Bulldog Volunteers Hit the Streets
Tuesday, August 21, 2012
Ashni Patel and Hannah Miller signed up for the Bulldogs Into the Streets volunteer program as a way to meet new people and help the community. As a bonus, they’ll end up on local TV news.
The two were among five Butler freshmen who’ll be featured on WXIN (Channel 59) in a future segment about volunteerism and what it means to be a Hoosier. The Indianapolis Fox station watched them work at Gleaners Food Bank, where they packed boxes of food to be given to needy families.
Patel – who is a Hoosier; she’s from Westfield – and Miller, who’s from Winfield, Ill., said the TV experience was fun. But volunteering was the truly rewarding part.
“I’ve met a lot of people,” Patel said. “It was a very good experience.”
In all, 550 Butler students fanned out across Indianapolis on Tuesday as part of Bulldogs Into the Streets (BITS), Butler’s annual day of volunteer service, which began in 1995. They worked at 23 locations, watering trees, caring for adoptable dogs, cooking for the homeless and more.
More than 100 students – and about 45 members of Butler’s Advancement team – spent several hours at Gleaners Food Bank, which provides provisions for needy people in 21 central Indiana counties. Gleaners estimated that the Butler volunteers turned in the equivalent of $70,000 worth of work.
Butler requires all students to participate in community service as part of the University’s Indianapolis Community Requirement. BITS is another way Butler gives back.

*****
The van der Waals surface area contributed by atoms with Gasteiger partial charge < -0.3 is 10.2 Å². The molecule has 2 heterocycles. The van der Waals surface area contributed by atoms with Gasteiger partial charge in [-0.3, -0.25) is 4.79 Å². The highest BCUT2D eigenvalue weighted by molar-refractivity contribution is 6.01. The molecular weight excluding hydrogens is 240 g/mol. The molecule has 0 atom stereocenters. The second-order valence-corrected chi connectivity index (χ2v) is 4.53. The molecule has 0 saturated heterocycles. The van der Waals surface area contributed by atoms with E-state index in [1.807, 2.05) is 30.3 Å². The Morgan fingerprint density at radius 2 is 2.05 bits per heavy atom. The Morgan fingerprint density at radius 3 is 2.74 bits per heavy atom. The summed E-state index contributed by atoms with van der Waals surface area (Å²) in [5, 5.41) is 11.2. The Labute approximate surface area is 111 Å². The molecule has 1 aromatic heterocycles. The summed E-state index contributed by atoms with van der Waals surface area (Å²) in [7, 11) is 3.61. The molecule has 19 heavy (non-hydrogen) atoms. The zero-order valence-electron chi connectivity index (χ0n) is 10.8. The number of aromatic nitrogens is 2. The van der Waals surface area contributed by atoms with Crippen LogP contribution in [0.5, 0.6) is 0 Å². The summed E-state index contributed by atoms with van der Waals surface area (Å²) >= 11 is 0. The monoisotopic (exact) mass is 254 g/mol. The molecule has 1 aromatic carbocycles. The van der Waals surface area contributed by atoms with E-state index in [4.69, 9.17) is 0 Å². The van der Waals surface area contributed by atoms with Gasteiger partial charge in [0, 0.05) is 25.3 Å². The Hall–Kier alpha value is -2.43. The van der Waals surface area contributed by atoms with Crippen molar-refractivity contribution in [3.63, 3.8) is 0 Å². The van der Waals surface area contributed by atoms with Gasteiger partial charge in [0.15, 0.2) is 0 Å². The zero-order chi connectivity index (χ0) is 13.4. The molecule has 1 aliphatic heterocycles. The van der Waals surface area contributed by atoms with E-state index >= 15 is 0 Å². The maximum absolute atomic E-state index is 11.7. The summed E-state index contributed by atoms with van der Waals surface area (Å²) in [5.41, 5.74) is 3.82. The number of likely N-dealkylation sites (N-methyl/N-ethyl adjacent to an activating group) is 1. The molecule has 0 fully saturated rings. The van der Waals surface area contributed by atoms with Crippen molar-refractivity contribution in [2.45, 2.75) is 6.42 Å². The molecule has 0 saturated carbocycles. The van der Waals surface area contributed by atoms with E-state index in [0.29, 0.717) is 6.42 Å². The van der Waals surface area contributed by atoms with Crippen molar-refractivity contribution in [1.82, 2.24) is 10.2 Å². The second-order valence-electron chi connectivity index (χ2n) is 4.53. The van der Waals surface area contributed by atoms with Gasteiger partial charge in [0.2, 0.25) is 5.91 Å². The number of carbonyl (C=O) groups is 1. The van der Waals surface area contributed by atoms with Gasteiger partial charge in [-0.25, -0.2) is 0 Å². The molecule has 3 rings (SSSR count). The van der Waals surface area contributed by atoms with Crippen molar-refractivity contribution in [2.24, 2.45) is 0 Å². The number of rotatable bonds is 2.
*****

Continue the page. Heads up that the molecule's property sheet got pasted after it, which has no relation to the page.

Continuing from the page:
Ambassadors of Change is yet another. Last week, around 90 Butler students in that program devoted several hours each day on projects related to hunger, disabilities, sustainable food and affordable housing. On Friday, Aug. 17, they visited St. Paul Street on Indianapolis’ Southside to pull weeds, pick up trash and do yard work in conjunction with the Fuller Center, which plans to build two new houses there.
Katie Scheer, a senior from Western Springs, Ill., has participated in the Ambassadors of Change program since freshman year. (She also took part in BITS.)
“I’ve never been athletic, I’ve never been musically inclined, but I like to help other people,” she said. “As an incoming student, this seemed like the perfect opportunity to explore different opportunities, learn about leadership in general and come early and make friends right away.”
Then she kept coming back. “I want to give the incoming students the same wonderful experience I had,” she said.
Ron Fisher, a board member with the Fuller Center who was supervising the student workers, said the Butler students were helping the effort to revitalize a neighborhood that had been ravaged by drug dealers and prostitutes.
Now there are 10 new houses – built by Amish volunteers from Shipshewana, Ind., Allison Transmission Inc. and Habitat for Humanity. But residents need some help with upkeep on their yards.
That’s what Matt Brooks, a freshman from LaGrange, Ind., was doing. He was in the back yard of a handicapped resident of St. Paul Street, using a hedge trimmer to saw through some thick, overgrown weeds.
“I feel you should help out those who need it,” he said. “Especially in this situation, it’s really nice we can help out this guy with his yard because obviously he can’t get around to do it himself. It feels good to do that for other people. I know that if I was over in that situation, I would hope people would come and help me.”
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